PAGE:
On a Finnair flight from Helsinki to Rome, I held a business class ticket which was purchased from American Airlines, with this leg of the flight being on a “partner” airline. Despite the flight being more than three hours, it didn’t actually have any business class, and so I received coach class seating and service.
Not to make a big deal of it, but the cost for business class is substantially greater than coach. It wasn’t that the flight didn’t get me to Rome. It did. It wasn’t that flying coach was horrible. It wasn’t. It was that I paid for business class and didn’t get it.
So American Airlines and I had a chat, to the extent one can have a chat with an Airline, and, after going back and forth a few times via their online communication mechanism, the finally reached their conclusion: We have your money, you’re screwed. By the end, they gave up trying to explain why, because they had no reason whatsoever, and just dumped the bottom line on me: Nope. We won’t refund the difference between business and coach for that flight. Because we don’t have to and you can’t make us.
They were, of course, correct. There was nothing legally to be done about their failure to deliver and refusal to do the right thing. So I made the decision to embarrass AA publicly for their actions, and took to the Twitters. Up to now, this is backstory to the post.
I made a decision to use social media to go public with my complaint for the purpose of embarrassing AA. Sometimes, a business will change its position to avoid the public embarrassment, as did KitchenAid. Other times, not. But it was still my choice to take this course of action.
While doing so, a random person on Twitter who apparently follows me decided to insert himself into my stream with American Airlines by sending this twit:
Now, this is some random person on twitter. No horse in the race, unless he’s being paid by AA to cover its butt, who gratuitously decided to stick his nose into my beef with American Airlines and cut me off at the knees. Why, I wondered, did my decision to take this course of action compel him to actively seek to undermine me?
So I asked, and he told me:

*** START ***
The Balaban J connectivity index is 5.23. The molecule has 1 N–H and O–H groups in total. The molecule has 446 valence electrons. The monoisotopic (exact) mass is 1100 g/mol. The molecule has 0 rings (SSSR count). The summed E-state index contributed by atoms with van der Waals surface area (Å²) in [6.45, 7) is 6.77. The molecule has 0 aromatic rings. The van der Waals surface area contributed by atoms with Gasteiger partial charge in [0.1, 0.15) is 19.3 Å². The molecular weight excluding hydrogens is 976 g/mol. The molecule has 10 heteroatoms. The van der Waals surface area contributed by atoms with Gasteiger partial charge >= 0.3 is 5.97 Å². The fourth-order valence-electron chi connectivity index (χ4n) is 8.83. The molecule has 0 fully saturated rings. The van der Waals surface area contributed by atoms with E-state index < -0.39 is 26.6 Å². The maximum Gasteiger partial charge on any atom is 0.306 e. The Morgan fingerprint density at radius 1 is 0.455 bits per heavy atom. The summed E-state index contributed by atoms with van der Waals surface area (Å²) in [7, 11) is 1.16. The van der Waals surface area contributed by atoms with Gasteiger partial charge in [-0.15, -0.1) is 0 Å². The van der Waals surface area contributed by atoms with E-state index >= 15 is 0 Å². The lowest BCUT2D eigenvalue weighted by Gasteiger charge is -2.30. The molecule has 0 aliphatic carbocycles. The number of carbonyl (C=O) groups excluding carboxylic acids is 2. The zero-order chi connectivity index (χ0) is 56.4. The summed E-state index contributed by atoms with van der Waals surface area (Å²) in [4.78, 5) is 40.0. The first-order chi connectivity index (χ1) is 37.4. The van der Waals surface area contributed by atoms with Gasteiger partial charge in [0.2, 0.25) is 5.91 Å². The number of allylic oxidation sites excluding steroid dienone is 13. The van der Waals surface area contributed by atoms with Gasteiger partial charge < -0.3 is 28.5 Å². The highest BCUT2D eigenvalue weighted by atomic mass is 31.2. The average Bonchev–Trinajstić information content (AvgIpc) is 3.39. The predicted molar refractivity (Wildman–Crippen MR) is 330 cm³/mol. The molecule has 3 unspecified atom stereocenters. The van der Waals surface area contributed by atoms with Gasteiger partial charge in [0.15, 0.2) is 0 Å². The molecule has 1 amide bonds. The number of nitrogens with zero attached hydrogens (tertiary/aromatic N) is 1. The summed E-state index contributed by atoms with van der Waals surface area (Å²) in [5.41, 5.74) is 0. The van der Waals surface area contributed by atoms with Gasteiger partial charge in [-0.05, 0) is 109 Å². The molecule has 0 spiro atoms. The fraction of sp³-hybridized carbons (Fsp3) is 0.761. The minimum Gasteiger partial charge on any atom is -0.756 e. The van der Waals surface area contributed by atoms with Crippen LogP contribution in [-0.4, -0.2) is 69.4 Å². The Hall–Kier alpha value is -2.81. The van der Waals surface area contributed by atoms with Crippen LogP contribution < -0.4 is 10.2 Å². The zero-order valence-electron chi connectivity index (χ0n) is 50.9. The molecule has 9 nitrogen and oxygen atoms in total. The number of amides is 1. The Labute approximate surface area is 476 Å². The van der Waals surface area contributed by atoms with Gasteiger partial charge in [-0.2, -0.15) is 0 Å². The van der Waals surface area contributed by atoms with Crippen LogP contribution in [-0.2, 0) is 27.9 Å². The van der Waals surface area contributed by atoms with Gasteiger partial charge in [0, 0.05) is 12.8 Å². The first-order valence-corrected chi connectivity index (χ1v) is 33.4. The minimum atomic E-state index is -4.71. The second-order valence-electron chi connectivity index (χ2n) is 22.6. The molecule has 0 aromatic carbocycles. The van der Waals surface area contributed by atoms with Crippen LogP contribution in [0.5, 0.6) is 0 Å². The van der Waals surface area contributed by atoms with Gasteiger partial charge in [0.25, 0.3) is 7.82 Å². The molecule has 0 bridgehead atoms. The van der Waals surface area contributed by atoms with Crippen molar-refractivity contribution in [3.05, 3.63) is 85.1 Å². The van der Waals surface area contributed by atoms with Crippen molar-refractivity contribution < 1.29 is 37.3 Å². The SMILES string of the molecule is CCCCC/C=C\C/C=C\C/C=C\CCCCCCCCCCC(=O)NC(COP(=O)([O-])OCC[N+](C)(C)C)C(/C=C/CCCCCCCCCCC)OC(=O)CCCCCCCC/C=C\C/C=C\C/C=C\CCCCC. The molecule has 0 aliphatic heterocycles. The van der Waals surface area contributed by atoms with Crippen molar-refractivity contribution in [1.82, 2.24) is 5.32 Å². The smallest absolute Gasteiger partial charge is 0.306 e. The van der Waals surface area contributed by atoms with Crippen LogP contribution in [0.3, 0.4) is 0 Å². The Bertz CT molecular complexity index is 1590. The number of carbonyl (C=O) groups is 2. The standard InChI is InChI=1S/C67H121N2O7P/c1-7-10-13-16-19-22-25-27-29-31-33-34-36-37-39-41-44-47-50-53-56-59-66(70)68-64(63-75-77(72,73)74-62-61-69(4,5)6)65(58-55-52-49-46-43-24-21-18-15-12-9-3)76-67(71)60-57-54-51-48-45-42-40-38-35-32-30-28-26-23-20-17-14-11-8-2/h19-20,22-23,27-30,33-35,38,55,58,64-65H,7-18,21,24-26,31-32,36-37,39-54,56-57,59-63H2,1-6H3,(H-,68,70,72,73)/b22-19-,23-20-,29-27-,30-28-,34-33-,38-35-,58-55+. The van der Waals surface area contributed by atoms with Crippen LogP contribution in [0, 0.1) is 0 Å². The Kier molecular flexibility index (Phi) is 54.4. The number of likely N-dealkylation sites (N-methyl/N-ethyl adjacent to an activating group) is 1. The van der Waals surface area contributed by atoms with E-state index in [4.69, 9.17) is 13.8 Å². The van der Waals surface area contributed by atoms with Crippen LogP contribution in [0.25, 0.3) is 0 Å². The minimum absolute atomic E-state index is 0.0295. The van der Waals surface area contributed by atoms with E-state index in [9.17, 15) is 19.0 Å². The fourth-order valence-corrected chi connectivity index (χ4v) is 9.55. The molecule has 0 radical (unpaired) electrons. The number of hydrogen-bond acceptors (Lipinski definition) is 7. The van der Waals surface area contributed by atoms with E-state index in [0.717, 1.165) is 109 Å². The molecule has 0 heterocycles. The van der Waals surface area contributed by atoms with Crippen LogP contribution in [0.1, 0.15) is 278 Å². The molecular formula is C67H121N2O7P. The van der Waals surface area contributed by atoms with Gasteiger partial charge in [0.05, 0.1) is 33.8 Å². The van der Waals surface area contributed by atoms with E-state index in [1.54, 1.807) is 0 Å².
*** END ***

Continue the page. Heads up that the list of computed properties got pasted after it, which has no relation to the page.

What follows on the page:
@ScottGreenfield You had a problem you wanted resolved. I felt you were going about it the wrong way and spoke up. …
This is the random asshole dilemma. The nature of social media is that every asshole who so desires has the ability to see what you’re doing, and the ability to speak up if he so chooses. Hey, that’s the nature of the beast.
But why? Because he “felt” I was going about it the wrong way? You mean, someone was wrong on the internets and so it was your duty to correct them?
There are a lot of people on the internets. No matter what, someone will think you’re wrong. They may be right. They may not. But someone will always disagree with what you’re doing.
But the question is whether there is a sufficient need for someone who has no interest in the outcome, no need to cure the stupid, no financial stake, to randomly insert their feelz into what someone else is doing, for the purpose of burning them.
I don’t know this twitterer. Yes, I can google him just as you can, but that’s not what I mean. Is he some flaming nutjob? Is he an airline vigilante? Is he just one of the millions of busybody morons who don’t have enough to do that they need to insert themselves into matters that have nothing whatsoever to do with them just to undermine what someone else is doing?
He didn’t need to approve of my decision to take to the Twitters. He didn’t know what happened before he stuck his nose in, and his sensibility of how best to handle the matter doesn’t dictate my choice. But his deliberately trying to undermine what I was doing, which didn’t involve him at all, was what turned him into the random asshole.
It’s not that I suggest silencing the random asshole. That would have deleterious consequences in many ways, and keeping the format open to all is far more important than suffering the random asshole who just can’t stop himself from sticking his nose in for no purpose other than to screw up what another person is doing.
And that’s the dilemma. Social media is replete with random assholes. Of the millions of people online, you can bank on someone doing something inexplicably stupid, with no purpose on their part other than to screw you up because they, in their infinite wisdom, would handle it differently.
So the only answer is to think to yourself, “don’t be the random asshole.” Don’t insert yourself into someone else’s business just because you can unless what you’re trying to accomplish is to undermine whatever they’re up to. You may disagree with how they’re handling things. You may not have a clue why they’re doing what they’re doing, because you don’t know the background, so you have this impulse to put in your two cents for kicks.
But that makes you the random asshole. Don’t be that random asshole. No matter how much you feel like someone is wrong on the internets, if it doesn’t involve you or any real interest that demands correcting, don’t be the random asshole.